The fact that bedload transport is an inherently time-variant and location-sensitive fluvial process was revealed by systematic sampling, nine decades ago. Subsequent stream-wide measurements, that frequently incorporated lengthy collection periods, as well as the adoption of standardized sampling procedures, averaged out some temporal and spatial variability. However, continuous, highly resolved, long-period records of transport activity generated by active and passive bedload monitoring on diverse rivers have recently brought this variability into sharp focus. A defining characteristic of these ‘big data’ is that there are many possible bedload transport rates for each discharge and a wide range of discharges associated with each transport rate. Crucially, this incoherent scatter, which is generated by the various factors that affect bedload transport, can no longer be viewed as ‘noise’ that can be averaged out. We demonstrate that, even for small data sets, different methods of reporting and analyzing bedload transport records provide different perspectives on the bedload transport rate – flow relation. The inclusion/exclusion of zero values, present in all data that capture the intermittent nature of bedload transport, also affects the relation. To unlock the potential of big data and facilitate the development of bedload transport — flow relations from field measurements, it is essential to employ modes of analysis that are robust to outliers and do not assume associations between the independent and dependent variables are the same at all levels.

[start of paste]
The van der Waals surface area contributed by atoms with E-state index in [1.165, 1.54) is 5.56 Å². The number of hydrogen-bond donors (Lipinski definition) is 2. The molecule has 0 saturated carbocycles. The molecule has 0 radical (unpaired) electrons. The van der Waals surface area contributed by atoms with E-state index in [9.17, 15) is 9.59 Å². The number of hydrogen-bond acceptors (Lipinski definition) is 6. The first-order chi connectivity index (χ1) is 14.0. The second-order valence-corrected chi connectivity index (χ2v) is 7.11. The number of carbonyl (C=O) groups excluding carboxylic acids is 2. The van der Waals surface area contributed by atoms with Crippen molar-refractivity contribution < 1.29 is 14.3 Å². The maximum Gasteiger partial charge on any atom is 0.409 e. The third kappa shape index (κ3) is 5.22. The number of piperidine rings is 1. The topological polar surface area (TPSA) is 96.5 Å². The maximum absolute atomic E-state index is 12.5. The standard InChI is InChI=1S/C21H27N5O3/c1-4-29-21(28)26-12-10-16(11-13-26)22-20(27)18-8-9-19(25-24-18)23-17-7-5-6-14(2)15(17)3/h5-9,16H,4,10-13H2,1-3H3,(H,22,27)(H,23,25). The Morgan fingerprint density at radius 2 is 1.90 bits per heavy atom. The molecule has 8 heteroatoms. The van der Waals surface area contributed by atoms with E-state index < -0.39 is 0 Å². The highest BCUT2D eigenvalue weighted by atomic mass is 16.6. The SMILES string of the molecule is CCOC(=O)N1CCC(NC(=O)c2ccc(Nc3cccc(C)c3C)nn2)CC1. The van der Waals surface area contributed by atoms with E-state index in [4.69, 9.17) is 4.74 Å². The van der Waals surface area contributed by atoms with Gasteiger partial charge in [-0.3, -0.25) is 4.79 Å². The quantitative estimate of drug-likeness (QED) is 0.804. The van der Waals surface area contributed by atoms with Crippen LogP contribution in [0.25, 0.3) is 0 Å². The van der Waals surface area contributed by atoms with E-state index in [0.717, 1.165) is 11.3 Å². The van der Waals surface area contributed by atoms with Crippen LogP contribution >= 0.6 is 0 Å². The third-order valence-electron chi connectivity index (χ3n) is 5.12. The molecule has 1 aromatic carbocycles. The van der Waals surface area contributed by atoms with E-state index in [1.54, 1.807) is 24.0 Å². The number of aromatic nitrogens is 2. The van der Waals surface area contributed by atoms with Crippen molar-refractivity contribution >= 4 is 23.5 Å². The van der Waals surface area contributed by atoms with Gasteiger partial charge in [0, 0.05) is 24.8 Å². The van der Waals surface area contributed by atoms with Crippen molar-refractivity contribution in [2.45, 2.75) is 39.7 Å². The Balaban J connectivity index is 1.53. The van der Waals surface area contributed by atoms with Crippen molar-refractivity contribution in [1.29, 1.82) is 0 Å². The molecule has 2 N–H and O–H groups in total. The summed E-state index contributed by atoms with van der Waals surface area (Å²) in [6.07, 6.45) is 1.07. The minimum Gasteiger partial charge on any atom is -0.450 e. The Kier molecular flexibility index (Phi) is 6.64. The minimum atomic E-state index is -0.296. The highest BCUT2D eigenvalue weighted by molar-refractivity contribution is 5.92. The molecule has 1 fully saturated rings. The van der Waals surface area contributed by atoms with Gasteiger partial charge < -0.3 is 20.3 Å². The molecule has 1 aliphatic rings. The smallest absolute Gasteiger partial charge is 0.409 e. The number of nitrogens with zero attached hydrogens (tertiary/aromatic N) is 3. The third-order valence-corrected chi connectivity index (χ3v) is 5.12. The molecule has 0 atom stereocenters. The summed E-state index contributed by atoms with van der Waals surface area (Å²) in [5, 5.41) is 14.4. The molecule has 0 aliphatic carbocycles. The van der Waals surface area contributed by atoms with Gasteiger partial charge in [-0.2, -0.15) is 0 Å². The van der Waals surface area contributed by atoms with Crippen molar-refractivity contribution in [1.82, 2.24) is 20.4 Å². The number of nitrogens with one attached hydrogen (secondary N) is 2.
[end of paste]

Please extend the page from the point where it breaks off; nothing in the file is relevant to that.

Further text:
|Journal||Earth Surface Processes and Landforms|
|Early online date||13 Jan 2022|
|Publication status||Published - 26 Jan 2022|
- bedload transport
- big data
- field measurements
- quantile regression